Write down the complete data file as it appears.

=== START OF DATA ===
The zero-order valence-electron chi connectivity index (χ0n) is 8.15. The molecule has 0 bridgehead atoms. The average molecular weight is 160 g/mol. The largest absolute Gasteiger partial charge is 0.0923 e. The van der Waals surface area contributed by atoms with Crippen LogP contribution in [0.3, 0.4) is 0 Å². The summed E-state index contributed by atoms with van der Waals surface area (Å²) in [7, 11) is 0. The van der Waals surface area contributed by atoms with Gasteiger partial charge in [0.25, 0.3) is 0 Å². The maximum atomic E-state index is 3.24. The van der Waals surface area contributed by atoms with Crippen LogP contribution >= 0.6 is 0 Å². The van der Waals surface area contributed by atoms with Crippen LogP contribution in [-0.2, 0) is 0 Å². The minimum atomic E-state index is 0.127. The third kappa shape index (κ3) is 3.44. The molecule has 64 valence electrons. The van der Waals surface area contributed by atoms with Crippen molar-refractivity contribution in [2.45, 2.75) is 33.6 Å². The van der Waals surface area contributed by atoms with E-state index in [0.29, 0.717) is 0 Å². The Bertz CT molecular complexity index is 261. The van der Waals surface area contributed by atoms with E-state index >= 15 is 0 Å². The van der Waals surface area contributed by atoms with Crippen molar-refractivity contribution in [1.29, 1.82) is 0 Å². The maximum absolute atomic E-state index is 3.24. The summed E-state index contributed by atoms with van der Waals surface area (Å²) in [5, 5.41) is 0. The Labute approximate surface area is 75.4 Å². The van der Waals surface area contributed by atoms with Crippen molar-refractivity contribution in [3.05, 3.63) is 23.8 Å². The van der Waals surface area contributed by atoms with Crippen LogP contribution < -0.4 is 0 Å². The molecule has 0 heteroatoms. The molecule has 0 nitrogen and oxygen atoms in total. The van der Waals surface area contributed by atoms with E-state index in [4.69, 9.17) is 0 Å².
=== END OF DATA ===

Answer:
The zero-order valence-electron chi connectivity index (χ0n) is 8.15. The molecule has 0 bridgehead atoms. The average molecular weight is 160 g/mol. The largest absolute Gasteiger partial charge is 0.0923 e. The van der Waals surface area contributed by atoms with Crippen LogP contribution in [0.3, 0.4) is 0 Å². The summed E-state index contributed by atoms with van der Waals surface area (Å²) in [7, 11) is 0. The van der Waals surface area contributed by atoms with Gasteiger partial charge in [0.25, 0.3) is 0 Å². The maximum atomic E-state index is 3.24. The van der Waals surface area contributed by atoms with Crippen LogP contribution >= 0.6 is 0 Å². The van der Waals surface area contributed by atoms with Crippen LogP contribution in [-0.2, 0) is 0 Å². The minimum atomic E-state index is 0.127. The third kappa shape index (κ3) is 3.44. The molecule has 64 valence electrons. The van der Waals surface area contributed by atoms with Crippen molar-refractivity contribution in [2.45, 2.75) is 33.6 Å². The van der Waals surface area contributed by atoms with E-state index in [0.29, 0.717) is 0 Å². The Bertz CT molecular complexity index is 261. The van der Waals surface area contributed by atoms with E-state index >= 15 is 0 Å². The van der Waals surface area contributed by atoms with Crippen molar-refractivity contribution in [1.29, 1.82) is 0 Å². The maximum absolute atomic E-state index is 3.24. The summed E-state index contributed by atoms with van der Waals surface area (Å²) in [5, 5.41) is 0. The Labute approximate surface area is 75.4 Å². The van der Waals surface area contributed by atoms with Crippen molar-refractivity contribution in [3.05, 3.63) is 23.8 Å². The van der Waals surface area contributed by atoms with Crippen LogP contribution < -0.4 is 0 Å². The molecule has 0 heteroatoms. The molecule has 0 nitrogen and oxygen atoms in total. The van der Waals surface area contributed by atoms with E-state index in [4.69, 9.17) is 0 Å².